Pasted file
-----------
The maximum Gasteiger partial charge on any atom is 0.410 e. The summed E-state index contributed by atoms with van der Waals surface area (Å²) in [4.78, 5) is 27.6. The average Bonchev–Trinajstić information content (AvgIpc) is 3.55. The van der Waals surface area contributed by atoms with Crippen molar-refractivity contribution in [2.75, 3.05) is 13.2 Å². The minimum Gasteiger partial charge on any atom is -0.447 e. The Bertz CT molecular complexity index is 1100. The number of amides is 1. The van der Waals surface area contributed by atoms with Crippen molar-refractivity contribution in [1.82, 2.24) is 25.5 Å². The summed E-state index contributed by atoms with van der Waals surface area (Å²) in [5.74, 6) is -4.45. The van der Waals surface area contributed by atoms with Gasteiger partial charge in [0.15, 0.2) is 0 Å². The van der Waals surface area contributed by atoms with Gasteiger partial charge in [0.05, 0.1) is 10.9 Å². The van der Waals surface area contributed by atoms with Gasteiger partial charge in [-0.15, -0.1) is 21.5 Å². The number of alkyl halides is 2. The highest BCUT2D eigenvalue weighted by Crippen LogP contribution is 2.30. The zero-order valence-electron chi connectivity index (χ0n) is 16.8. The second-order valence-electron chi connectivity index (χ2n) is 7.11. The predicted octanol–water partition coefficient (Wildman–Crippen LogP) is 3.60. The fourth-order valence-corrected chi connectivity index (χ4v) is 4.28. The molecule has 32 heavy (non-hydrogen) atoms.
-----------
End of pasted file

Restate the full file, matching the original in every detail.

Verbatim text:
The maximum Gasteiger partial charge on any atom is 0.410 e. The summed E-state index contributed by atoms with van der Waals surface area (Å²) in [4.78, 5) is 27.6. The average Bonchev–Trinajstić information content (AvgIpc) is 3.55. The van der Waals surface area contributed by atoms with Crippen molar-refractivity contribution in [2.75, 3.05) is 13.2 Å². The minimum Gasteiger partial charge on any atom is -0.447 e. The Bertz CT molecular complexity index is 1100. The number of amides is 1. The van der Waals surface area contributed by atoms with Crippen molar-refractivity contribution in [1.82, 2.24) is 25.5 Å². The summed E-state index contributed by atoms with van der Waals surface area (Å²) in [5.74, 6) is -4.45. The van der Waals surface area contributed by atoms with Gasteiger partial charge in [0.15, 0.2) is 0 Å². The van der Waals surface area contributed by atoms with Gasteiger partial charge in [0.05, 0.1) is 10.9 Å². The van der Waals surface area contributed by atoms with Gasteiger partial charge in [-0.15, -0.1) is 21.5 Å². The number of alkyl halides is 2. The highest BCUT2D eigenvalue weighted by Crippen LogP contribution is 2.30. The zero-order valence-electron chi connectivity index (χ0n) is 16.8. The second-order valence-electron chi connectivity index (χ2n) is 7.11. The predicted octanol–water partition coefficient (Wildman–Crippen LogP) is 3.60. The fourth-order valence-corrected chi connectivity index (χ4v) is 4.28. The molecule has 32 heavy (non-hydrogen) atoms.